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Friday, 26 December 2014

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Cumbria to host Tour of Britain stage

Cycling's biggest superstars are wheeling back into Cumbria – bringing with them a windfall of up to £4 million.

Tour of Britain photo
Bradley Wiggins, left and Mark Cavendish before the start of stage four in Carlisle city centre last year

The Tour of Britain, which last year brought Olympians Bradley Wiggins and Mark Cavendish to the county, is returning for what will be its longest-ever and most gruelling stage.

Carlisle has been chosen to start a leg of the UK’s biggest free-to-watch sporting event for the second successive year, fuelling a potential financial, sporting and visitor boom.

But instead of racing straight out of the county as they have previously, elite world cyclists will compete in a stage based entirely in Cumbria on a 140-mile route taking in Wigton, Cockermouth, Maryport, Workington, Whitehaven and Keswick en-route to a finish in Kendal.

It will be the first time in the race’s 10-year history that it has passed through the Lake District, taking in its picturesque but punishing high passes.

Thousands of people are expected to line the route, which will showcase the area to a global television audience as interest in cycling continues to ride on an all-time high.

Economic experts from the alliance of authorities which brokered the tour deal already estimate that the event will be worth between £3m and £4m.

Last year’s stage from Carlisle, months after Wiggins’ Tour de France and London Olympic gold medal victories, brought with it a £2.3m boost, selling out hotels and attracting tens of thousands of day-trippers.

Details of the eight-day tour were unveiled in London tonight.

It will start at Peebles in the Scottish Borders and finish in central London. Cumbria will be its second stage, on Monday, September 16.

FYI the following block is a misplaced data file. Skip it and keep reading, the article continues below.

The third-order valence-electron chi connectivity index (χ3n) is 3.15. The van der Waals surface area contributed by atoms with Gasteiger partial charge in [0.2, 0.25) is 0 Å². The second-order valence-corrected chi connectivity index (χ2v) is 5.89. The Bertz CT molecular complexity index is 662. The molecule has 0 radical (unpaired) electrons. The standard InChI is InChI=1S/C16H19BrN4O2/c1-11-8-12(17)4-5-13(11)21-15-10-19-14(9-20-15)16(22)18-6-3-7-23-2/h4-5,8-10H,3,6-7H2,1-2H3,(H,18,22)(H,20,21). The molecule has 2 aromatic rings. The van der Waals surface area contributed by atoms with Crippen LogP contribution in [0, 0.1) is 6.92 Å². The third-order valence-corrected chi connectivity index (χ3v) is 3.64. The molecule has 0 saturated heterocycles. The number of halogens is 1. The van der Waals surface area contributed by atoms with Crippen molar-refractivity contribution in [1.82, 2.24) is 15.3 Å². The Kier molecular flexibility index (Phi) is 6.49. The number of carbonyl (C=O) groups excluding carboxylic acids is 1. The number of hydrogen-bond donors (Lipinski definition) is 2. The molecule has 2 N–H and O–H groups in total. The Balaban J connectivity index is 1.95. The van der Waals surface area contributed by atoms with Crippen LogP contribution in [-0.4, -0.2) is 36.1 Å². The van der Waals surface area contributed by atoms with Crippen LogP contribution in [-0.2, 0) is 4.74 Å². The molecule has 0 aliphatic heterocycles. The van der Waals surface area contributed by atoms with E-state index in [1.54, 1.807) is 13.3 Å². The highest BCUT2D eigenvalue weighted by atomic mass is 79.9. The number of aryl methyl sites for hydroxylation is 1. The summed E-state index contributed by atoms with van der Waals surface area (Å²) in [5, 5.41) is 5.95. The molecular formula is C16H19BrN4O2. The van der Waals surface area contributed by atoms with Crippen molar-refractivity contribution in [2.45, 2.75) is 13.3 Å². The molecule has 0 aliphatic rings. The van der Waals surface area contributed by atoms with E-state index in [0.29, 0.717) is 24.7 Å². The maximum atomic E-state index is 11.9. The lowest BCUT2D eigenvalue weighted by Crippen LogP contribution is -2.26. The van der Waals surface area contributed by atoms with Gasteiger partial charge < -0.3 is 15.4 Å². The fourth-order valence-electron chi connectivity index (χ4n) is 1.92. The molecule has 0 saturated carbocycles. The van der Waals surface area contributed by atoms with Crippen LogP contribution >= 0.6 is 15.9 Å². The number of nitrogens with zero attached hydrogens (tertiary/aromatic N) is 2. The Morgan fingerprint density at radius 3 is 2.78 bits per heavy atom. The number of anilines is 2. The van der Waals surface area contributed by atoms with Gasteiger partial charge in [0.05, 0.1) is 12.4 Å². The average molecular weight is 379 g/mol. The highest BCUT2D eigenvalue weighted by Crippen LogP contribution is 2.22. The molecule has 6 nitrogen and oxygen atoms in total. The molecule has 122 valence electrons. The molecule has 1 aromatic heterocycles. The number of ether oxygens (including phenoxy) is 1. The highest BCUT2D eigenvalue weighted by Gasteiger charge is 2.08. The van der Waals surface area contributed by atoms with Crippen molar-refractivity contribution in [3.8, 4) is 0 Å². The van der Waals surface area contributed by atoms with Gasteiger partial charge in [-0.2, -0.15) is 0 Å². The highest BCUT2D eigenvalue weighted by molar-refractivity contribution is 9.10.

Race director Mick Bennett said: “We’ve got a fantastic line-up and have lots of teams applying to ride.”

Cumbria County, Carlisle City and South Lakeland councils have secured the event, along with the Lake District National Park Authority.

Tony Markley, the county councillor in-charge of economic development, said: “Holding a tour stage exclusively within England’s most beautiful county will put Cumbria on the map internationally and allow us to exploit the massive national interest in cycling.”

Have your say

A comment from a hypothetical FIFA World Cup or Olympics fan might be: "I am sure the Tour of Britain will be interesting to some people but its a bit like train spotting, only people interested in it will go to see it"
It's all relative isn't it?
The ToB will attract one number of people, the ISDT will attract, possibly, a smaller number of people. The ToB will cost one big number of pounds to support, the ISDT a considerably lesser figure.

Posted by Syd Wall on 25 March 2013 at 11:48

Albert. If its like train spotting because only people interested in seeing it will go then the same could be said about the Tour of Britain, or any other major event. The difference with the ISDT is that is started here in Carlisle 100 years ago, a major historical event linked to this city and for that alone we should make the most of it.

There again, some people just want to go and see men in tight lycra shorts. I'll leave that to you Albert. I'll go and see the classic motorbikes and a re-run of the original 1913 event.

Well said PaulM. It's a shame Carlisle has missed a golden opportunity with this.

Posted by K Graham on 25 March 2013 at 10:36

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